Controls: The controls were smooth and easy to use, and I didn’t have much trouble with it.  This is one area of concern that shouldn’t be one, as Gameloft has done a solid job of delivering comfortable and smooth controls.  For those not acquainted with the shooting mechanics of Resident Evil, you may have some getting-used-to time before becoming comfortable with the controls.  That’s only a maybe, and I didn’t have any problems with the game.

Replay Value: Luckily, Gameloft has included a Survival mode for those that have beat the single-player campaign mode.  It should provide with atleast some replay value, although there doesn’t seem to be leaderboards or any reason for competition within this area.  Still, I’m glad Gameloft included something for gamers to play upon completion.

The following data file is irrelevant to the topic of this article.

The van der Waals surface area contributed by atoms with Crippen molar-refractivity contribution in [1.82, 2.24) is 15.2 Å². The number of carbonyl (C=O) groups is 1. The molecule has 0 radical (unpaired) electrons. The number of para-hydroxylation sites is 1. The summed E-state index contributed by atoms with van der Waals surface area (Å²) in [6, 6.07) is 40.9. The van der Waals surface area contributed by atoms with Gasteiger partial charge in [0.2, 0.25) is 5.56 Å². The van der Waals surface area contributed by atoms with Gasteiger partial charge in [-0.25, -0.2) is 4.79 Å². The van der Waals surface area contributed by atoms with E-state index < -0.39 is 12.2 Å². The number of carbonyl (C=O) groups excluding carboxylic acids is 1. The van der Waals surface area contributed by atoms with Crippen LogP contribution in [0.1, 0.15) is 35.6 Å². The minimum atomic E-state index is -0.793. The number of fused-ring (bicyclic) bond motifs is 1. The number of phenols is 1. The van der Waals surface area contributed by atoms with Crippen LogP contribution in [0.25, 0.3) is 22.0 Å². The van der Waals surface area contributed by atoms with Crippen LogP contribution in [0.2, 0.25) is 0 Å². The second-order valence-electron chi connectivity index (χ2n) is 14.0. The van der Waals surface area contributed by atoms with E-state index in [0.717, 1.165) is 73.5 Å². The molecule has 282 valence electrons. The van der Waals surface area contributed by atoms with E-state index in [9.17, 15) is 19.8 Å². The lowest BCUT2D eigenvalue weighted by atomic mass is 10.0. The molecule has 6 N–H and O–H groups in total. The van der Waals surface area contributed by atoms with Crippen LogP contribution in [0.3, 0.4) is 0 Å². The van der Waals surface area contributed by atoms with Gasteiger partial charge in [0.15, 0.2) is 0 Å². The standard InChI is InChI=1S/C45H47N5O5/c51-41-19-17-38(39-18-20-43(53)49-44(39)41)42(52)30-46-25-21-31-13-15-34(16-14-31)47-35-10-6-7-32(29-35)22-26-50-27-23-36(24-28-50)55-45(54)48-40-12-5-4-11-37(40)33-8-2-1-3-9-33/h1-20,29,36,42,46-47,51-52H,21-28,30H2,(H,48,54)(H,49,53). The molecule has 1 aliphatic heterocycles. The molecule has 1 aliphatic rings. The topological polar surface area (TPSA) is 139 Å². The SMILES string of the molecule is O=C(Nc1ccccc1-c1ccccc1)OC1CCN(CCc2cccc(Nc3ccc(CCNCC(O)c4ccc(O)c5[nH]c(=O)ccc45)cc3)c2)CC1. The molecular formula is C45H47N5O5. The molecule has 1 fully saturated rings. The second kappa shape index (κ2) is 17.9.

Difficulty: The game does get difficult, even on the easy setting.  I found myself dying time and time again, and it did start to get frustrating every once in a while.  I would usually just quit out of the game until I felt like playing it again, but some may find the game a little bit frustrating to even think about going back.

Unoriginality: This seems to be a problem with most of Gameloft games, and Zombie Infection is obviously not exempt from it.  It’s a well-made game, I just think that it should be time for Gameloft to create some original games.

Zombie Infection is a well-made zombie-shooter with high production values, great graphics, and an overall solid gameplay experience.  Sure, the difficulty could do with some tweaking and it’s definitely unoriginal, but I can’t complain when Gameloft does a good job in bringing an RE-like experience to the App Store.

Zombie Infection was developed by Gameloft, and I played through version 1.0 on my iPhone 3GS.  The price is $6.99.